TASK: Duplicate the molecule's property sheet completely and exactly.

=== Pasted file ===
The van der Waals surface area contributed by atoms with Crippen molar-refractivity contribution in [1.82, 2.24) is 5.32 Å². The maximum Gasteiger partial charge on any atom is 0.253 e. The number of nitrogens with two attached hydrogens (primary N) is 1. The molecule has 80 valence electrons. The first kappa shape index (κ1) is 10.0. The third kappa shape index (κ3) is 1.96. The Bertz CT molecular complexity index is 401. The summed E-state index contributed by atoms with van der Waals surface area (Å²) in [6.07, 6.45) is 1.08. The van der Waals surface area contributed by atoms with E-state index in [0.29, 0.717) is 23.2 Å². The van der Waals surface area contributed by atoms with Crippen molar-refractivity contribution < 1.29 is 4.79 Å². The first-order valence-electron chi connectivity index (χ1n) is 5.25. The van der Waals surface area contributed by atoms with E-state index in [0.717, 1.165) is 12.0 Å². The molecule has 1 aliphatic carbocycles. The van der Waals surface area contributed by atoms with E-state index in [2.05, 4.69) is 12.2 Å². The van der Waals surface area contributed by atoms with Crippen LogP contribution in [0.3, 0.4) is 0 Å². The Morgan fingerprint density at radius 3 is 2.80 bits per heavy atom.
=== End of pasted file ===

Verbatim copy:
The van der Waals surface area contributed by atoms with Crippen molar-refractivity contribution in [1.82, 2.24) is 5.32 Å². The maximum Gasteiger partial charge on any atom is 0.253 e. The number of nitrogens with two attached hydrogens (primary N) is 1. The molecule has 80 valence electrons. The first kappa shape index (κ1) is 10.0. The third kappa shape index (κ3) is 1.96. The Bertz CT molecular complexity index is 401. The summed E-state index contributed by atoms with van der Waals surface area (Å²) in [6.07, 6.45) is 1.08. The van der Waals surface area contributed by atoms with E-state index in [0.29, 0.717) is 23.2 Å². The van der Waals surface area contributed by atoms with Crippen molar-refractivity contribution < 1.29 is 4.79 Å². The first-order valence-electron chi connectivity index (χ1n) is 5.25. The van der Waals surface area contributed by atoms with E-state index in [0.717, 1.165) is 12.0 Å². The molecule has 1 aliphatic carbocycles. The van der Waals surface area contributed by atoms with E-state index in [2.05, 4.69) is 12.2 Å². The van der Waals surface area contributed by atoms with Crippen LogP contribution in [0.3, 0.4) is 0 Å². The Morgan fingerprint density at radius 3 is 2.80 bits per heavy atom.